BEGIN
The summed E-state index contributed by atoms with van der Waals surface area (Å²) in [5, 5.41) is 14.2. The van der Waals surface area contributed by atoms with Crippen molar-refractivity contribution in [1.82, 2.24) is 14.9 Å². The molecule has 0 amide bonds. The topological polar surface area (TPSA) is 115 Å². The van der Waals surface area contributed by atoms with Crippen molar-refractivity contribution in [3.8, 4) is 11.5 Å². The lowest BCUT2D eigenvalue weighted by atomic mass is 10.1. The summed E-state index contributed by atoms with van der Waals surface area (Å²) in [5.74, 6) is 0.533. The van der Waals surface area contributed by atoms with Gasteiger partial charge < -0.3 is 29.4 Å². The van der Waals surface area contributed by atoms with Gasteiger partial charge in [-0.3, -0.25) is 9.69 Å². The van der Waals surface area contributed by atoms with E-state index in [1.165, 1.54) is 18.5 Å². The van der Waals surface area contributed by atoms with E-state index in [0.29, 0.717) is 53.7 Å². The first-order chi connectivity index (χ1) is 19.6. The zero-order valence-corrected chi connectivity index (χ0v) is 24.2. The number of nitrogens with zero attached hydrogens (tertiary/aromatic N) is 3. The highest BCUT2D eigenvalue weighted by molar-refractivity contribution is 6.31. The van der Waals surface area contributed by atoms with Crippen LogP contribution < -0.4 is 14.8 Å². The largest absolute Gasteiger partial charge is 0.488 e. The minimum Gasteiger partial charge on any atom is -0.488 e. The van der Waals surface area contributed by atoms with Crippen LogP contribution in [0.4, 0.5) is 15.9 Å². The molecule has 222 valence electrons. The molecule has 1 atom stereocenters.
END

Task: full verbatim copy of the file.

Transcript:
The summed E-state index contributed by atoms with van der Waals surface area (Å²) in [5, 5.41) is 14.2. The van der Waals surface area contributed by atoms with Crippen molar-refractivity contribution in [1.82, 2.24) is 14.9 Å². The molecule has 0 amide bonds. The topological polar surface area (TPSA) is 115 Å². The van der Waals surface area contributed by atoms with Crippen molar-refractivity contribution in [3.8, 4) is 11.5 Å². The lowest BCUT2D eigenvalue weighted by atomic mass is 10.1. The summed E-state index contributed by atoms with van der Waals surface area (Å²) in [5.74, 6) is 0.533. The van der Waals surface area contributed by atoms with Gasteiger partial charge < -0.3 is 29.4 Å². The van der Waals surface area contributed by atoms with Gasteiger partial charge in [-0.3, -0.25) is 9.69 Å². The van der Waals surface area contributed by atoms with E-state index in [1.165, 1.54) is 18.5 Å². The van der Waals surface area contributed by atoms with E-state index in [0.29, 0.717) is 53.7 Å². The first-order chi connectivity index (χ1) is 19.6. The zero-order valence-corrected chi connectivity index (χ0v) is 24.2. The number of nitrogens with zero attached hydrogens (tertiary/aromatic N) is 3. The highest BCUT2D eigenvalue weighted by molar-refractivity contribution is 6.31. The van der Waals surface area contributed by atoms with Crippen LogP contribution < -0.4 is 14.8 Å². The largest absolute Gasteiger partial charge is 0.488 e. The minimum Gasteiger partial charge on any atom is -0.488 e. The van der Waals surface area contributed by atoms with Crippen LogP contribution in [0.4, 0.5) is 15.9 Å². The molecule has 222 valence electrons. The molecule has 1 atom stereocenters.